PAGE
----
. Moreover, estimated PF are not negatively influenced by “preparation-induced cell death” of responder T cells at the beginning of the cultures, because PF are calculated from the sum of precursors present at the end of the cultures instead from cell input at the start of the culture. We showed that allogeneic stimulations are prone to significant loss of responder T cells during the first 2 days of culture. Since dying cells do not respond, techniques calculating PF from numbers of cells present at the start of the culture, like LDA and ELISPOT, underestimate actual PF 
. Conversely, the CFSE-MLR may overestimate PF if more non-proliferating cells compared to proliferating cells die during culture. It is difficult to analyze whether non-proliferating cells die, but the appearance of a plateau phase of PF between day 5 and 6 of culture indicates that at least during this last phase of the cultures no preferential death of non-proliferating T cells occurs.
ELISPOT also underestimates PF by ignoring allo-reactive T cells that do not secrete the particular cytokine detected. Indeed, we observed that not all T-cells that responded to allogeneic CD40-B cells by cell division (as determined by CFSE-dilution) produced IFN-γ. In addition, our data show that the numbers of IFN-γ producing T cells detected in ELISPOT are considerably lower compared to those detected by flowcytometry in CFSE-MLR, demonstrating the lower sensitivity of the ELISPOT-technique. In contrast to short-term ELISPOT assays which detect only the rapidly reacting allo-reactive memory T cells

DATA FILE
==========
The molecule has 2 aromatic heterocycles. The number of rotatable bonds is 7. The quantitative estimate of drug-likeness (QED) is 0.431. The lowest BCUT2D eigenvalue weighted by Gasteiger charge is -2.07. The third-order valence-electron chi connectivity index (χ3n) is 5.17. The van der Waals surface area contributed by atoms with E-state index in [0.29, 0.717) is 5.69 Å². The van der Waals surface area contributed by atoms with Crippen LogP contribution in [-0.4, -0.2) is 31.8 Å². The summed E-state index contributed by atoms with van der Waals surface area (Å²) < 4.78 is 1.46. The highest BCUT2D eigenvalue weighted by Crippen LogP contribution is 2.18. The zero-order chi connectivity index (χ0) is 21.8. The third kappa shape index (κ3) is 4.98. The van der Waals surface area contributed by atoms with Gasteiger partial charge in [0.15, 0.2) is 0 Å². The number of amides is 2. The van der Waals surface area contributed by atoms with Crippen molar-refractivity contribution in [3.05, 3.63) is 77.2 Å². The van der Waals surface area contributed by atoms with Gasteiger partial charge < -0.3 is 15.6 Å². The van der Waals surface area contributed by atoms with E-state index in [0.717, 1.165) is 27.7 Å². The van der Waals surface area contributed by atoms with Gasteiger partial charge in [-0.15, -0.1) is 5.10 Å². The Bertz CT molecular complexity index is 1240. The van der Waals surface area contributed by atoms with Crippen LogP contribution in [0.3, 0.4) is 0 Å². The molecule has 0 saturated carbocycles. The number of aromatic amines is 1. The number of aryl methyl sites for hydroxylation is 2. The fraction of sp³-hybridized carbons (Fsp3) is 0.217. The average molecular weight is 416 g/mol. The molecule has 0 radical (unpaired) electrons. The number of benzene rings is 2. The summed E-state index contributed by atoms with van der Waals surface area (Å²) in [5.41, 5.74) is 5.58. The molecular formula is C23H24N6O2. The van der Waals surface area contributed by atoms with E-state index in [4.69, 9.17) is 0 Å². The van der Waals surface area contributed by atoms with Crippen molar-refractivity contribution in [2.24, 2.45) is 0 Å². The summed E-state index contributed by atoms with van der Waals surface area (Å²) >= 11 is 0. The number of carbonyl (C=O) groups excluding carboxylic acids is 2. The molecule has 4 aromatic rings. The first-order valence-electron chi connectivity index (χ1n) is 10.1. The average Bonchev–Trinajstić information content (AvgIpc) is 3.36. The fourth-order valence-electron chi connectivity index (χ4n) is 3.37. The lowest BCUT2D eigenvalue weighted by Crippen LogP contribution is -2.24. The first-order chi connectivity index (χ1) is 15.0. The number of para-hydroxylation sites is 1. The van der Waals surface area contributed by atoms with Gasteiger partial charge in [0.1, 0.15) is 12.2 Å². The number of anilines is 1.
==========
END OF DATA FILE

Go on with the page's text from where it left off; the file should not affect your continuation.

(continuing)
, the CFSE-MLR detects allo-reactive precursors in memory and naïve T cells simultaneously. Because the allo-reactive repertoire contains both naive and memory T cells 
, we judge that simultaneous quantification of both subsets is an advantage of the current technique compared to ELISPOT. Together, these differences may explain why published PF of donor-specific T cells in human organ transplant recipients detected by LDA 
or ELISPOT 
are significantly lower compared to those observed in this study with the CFSE-MLR. Importantly, the use of CD40-B cells as stimulators to detect allogeneic T-cell responses 
, and CFSE-dilution as a technique to measure the proliferative response of T cells to allo-antigens 
have both been described, but to our best knowledge these techniques have never been combined.
It is generally assumed that recipient T-cell responses against directly presented donor allo-antigen peak shortly after transplantation